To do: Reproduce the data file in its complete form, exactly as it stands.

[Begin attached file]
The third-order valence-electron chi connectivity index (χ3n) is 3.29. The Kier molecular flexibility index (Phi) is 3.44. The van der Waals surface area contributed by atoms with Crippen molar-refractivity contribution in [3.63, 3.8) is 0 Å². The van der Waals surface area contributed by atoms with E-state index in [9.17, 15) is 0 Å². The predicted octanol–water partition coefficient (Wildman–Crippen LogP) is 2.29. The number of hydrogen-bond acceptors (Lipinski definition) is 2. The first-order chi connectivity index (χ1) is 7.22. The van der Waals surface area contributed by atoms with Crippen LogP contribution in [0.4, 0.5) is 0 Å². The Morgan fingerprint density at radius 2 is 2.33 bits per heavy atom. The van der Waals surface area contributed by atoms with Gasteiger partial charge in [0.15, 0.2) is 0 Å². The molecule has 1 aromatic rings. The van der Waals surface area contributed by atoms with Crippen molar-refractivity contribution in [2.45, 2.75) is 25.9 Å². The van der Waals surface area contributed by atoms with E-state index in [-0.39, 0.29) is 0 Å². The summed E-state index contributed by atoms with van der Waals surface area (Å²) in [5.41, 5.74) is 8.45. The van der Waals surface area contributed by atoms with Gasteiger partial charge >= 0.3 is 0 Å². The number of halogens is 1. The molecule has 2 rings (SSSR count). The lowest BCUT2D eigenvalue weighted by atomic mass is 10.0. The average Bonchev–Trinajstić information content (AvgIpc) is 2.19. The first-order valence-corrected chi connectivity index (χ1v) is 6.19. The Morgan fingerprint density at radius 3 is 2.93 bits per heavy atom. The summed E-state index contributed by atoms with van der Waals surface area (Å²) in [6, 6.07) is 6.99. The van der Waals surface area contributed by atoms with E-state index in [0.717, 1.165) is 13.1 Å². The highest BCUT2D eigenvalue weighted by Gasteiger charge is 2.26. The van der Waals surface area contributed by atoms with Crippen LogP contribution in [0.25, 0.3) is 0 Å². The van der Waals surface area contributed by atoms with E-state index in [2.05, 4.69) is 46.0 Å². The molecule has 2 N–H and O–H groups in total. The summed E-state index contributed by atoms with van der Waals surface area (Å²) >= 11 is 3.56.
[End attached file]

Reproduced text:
The third-order valence-electron chi connectivity index (χ3n) is 3.29. The Kier molecular flexibility index (Phi) is 3.44. The van der Waals surface area contributed by atoms with Crippen molar-refractivity contribution in [3.63, 3.8) is 0 Å². The van der Waals surface area contributed by atoms with E-state index in [9.17, 15) is 0 Å². The predicted octanol–water partition coefficient (Wildman–Crippen LogP) is 2.29. The number of hydrogen-bond acceptors (Lipinski definition) is 2. The first-order chi connectivity index (χ1) is 7.22. The van der Waals surface area contributed by atoms with Crippen LogP contribution in [0.4, 0.5) is 0 Å². The Morgan fingerprint density at radius 2 is 2.33 bits per heavy atom. The van der Waals surface area contributed by atoms with Gasteiger partial charge in [0.15, 0.2) is 0 Å². The molecule has 1 aromatic rings. The van der Waals surface area contributed by atoms with Crippen molar-refractivity contribution in [2.45, 2.75) is 25.9 Å². The van der Waals surface area contributed by atoms with E-state index in [-0.39, 0.29) is 0 Å². The summed E-state index contributed by atoms with van der Waals surface area (Å²) in [5.41, 5.74) is 8.45. The van der Waals surface area contributed by atoms with Gasteiger partial charge >= 0.3 is 0 Å². The number of halogens is 1. The molecule has 2 rings (SSSR count). The lowest BCUT2D eigenvalue weighted by atomic mass is 10.0. The average Bonchev–Trinajstić information content (AvgIpc) is 2.19. The first-order valence-corrected chi connectivity index (χ1v) is 6.19. The Morgan fingerprint density at radius 3 is 2.93 bits per heavy atom. The summed E-state index contributed by atoms with van der Waals surface area (Å²) in [6, 6.07) is 6.99. The van der Waals surface area contributed by atoms with E-state index in [0.717, 1.165) is 13.1 Å². The highest BCUT2D eigenvalue weighted by Gasteiger charge is 2.26. The van der Waals surface area contributed by atoms with Crippen LogP contribution in [0.25, 0.3) is 0 Å². The van der Waals surface area contributed by atoms with E-state index in [2.05, 4.69) is 46.0 Å². The molecule has 2 N–H and O–H groups in total. The summed E-state index contributed by atoms with van der Waals surface area (Å²) >= 11 is 3.56.